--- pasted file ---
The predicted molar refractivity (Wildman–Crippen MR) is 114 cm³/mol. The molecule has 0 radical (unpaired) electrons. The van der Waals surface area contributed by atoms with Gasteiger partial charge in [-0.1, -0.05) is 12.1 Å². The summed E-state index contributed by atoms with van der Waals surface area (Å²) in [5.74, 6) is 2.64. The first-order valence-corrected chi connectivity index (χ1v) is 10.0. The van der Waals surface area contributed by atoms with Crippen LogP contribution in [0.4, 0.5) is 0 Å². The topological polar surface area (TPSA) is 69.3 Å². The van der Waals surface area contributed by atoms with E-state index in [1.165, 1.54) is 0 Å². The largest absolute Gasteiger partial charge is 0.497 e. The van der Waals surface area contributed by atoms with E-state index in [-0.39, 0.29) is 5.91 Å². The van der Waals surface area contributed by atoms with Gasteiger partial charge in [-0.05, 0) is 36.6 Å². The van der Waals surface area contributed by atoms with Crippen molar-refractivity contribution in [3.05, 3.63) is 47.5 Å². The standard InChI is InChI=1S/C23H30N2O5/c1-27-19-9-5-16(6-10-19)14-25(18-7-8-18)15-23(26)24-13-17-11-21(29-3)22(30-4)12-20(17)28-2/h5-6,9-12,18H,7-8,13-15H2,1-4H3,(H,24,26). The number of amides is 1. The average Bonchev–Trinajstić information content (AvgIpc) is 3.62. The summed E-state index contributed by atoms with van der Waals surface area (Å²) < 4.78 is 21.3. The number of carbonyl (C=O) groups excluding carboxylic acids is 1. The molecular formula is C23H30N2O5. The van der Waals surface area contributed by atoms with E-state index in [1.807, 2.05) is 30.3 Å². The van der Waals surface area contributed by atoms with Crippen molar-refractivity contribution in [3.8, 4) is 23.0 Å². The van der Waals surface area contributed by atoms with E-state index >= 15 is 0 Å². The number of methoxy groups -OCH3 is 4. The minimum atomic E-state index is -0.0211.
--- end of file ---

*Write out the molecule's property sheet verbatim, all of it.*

The predicted molar refractivity (Wildman–Crippen MR) is 114 cm³/mol. The molecule has 0 radical (unpaired) electrons. The van der Waals surface area contributed by atoms with Gasteiger partial charge in [-0.1, -0.05) is 12.1 Å². The summed E-state index contributed by atoms with van der Waals surface area (Å²) in [5.74, 6) is 2.64. The first-order valence-corrected chi connectivity index (χ1v) is 10.0. The van der Waals surface area contributed by atoms with Crippen LogP contribution in [0.4, 0.5) is 0 Å². The topological polar surface area (TPSA) is 69.3 Å². The van der Waals surface area contributed by atoms with E-state index in [1.165, 1.54) is 0 Å². The largest absolute Gasteiger partial charge is 0.497 e. The van der Waals surface area contributed by atoms with E-state index in [-0.39, 0.29) is 5.91 Å². The van der Waals surface area contributed by atoms with Gasteiger partial charge in [-0.05, 0) is 36.6 Å². The van der Waals surface area contributed by atoms with Crippen molar-refractivity contribution in [3.05, 3.63) is 47.5 Å². The standard InChI is InChI=1S/C23H30N2O5/c1-27-19-9-5-16(6-10-19)14-25(18-7-8-18)15-23(26)24-13-17-11-21(29-3)22(30-4)12-20(17)28-2/h5-6,9-12,18H,7-8,13-15H2,1-4H3,(H,24,26). The number of amides is 1. The average Bonchev–Trinajstić information content (AvgIpc) is 3.62. The summed E-state index contributed by atoms with van der Waals surface area (Å²) < 4.78 is 21.3. The number of carbonyl (C=O) groups excluding carboxylic acids is 1. The molecular formula is C23H30N2O5. The van der Waals surface area contributed by atoms with E-state index in [1.807, 2.05) is 30.3 Å². The van der Waals surface area contributed by atoms with Crippen molar-refractivity contribution in [3.8, 4) is 23.0 Å². The van der Waals surface area contributed by atoms with E-state index >= 15 is 0 Å². The number of methoxy groups -OCH3 is 4. The minimum atomic E-state index is -0.0211.